It won’t surprise you to learn that ACE is also guilty of promoting sexism, homophobia and ignorance regarding gender and sexuality. It’s no secret that religious fundamentalism and feminism aren’t exactly compatible. Traditional, restrictive ideas of femininity and masculinity are reinforced throughout ACE, from English PACES where students studying grammar are asked to underline words about women submitting in the home to cartoon strips where young girls are shamed for daring to show their knees. Consider this question, found in a Maths PACE: “You come home from school to find a sink full of dirty dishes. What should you do out of consideration for your mother?” One of the less-than-credible answers is actually “Tell your sister to do the dishes while you do your homework.” Also, the female characters in the cartoon strips are always homemakers – or, if they actually have a career outside of the home, they are always secretary to the male CEO or teacher aide to the male principal. Any girl aspiring to something other than motherhood and the domestic sphere (not to deride these occupations, but one should be given a choice) will be sorely disappointed, as will any male student who wants to be a stay-at-home dad. 

Misogyny in a maths textbook.

Far from inspiring me in my quest for femininity and purity, the aggravating piety and beatific smiles of the children in the comics made me want to rant and rave – to throw plates, swear vociferously, and push old ladies in front of buses.

I couldn’t abide the unerring compliance and righteousness of the women and girls in these comics and thus they paradoxically brought out the worst in me. My parents blame my heretical ways on my secular education at a public high school, but I firmly believe that my wicked ways began with the provoking effect of the ACE comics. Unsurprisingly, sex education in ACE was virtually non-existent. All I gained from ACE was the feeling that somehow I was to blame for having a developing body – it was my fault that the mere sight of my shoulders or bare knees incited a man’s lust. Pre-marital sex was a no-no, let alone any romantic or sexual interest in the same sex. I was led to believe that the majority of my worth as a young woman resided in my virginity, and any sexual activity before marriage would render me ‘damaged goods’.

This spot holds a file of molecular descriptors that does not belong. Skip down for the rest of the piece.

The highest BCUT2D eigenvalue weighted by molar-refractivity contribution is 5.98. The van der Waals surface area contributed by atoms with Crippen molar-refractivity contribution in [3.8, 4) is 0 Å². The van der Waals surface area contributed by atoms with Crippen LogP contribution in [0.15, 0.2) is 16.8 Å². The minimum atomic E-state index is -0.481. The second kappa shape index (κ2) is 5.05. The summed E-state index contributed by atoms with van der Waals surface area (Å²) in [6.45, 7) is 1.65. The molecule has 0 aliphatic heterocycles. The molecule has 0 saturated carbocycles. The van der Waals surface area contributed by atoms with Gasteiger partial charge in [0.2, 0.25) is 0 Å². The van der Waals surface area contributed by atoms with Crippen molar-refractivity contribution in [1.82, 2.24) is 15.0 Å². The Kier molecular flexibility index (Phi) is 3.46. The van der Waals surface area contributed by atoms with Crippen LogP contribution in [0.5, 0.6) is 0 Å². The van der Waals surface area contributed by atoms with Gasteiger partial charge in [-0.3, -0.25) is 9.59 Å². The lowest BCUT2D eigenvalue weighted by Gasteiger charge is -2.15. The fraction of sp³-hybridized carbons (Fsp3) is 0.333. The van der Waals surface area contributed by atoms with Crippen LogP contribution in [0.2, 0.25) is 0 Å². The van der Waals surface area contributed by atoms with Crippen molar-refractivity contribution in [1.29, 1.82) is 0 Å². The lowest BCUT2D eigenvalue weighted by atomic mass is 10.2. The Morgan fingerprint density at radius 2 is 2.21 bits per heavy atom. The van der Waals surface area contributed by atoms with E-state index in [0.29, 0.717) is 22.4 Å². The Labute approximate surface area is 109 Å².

Uniform policies are strictly enforced at ACE schools – as if the sight of bare skin somehow propels one closer to Hell. My sister recently visited Drury Christian School for an exam, and was severely told off for wearing a sleeveless t-shirt  – for daring to show her shoulders. Although this was at the height of summer, she was told to put on a hoodie to preserve her modesty. After hearing this, I became so enraged and indignant that I seriously considered donning my most revealing outfit, smearing on great quantities of red lipstick and marching into Drury to protest.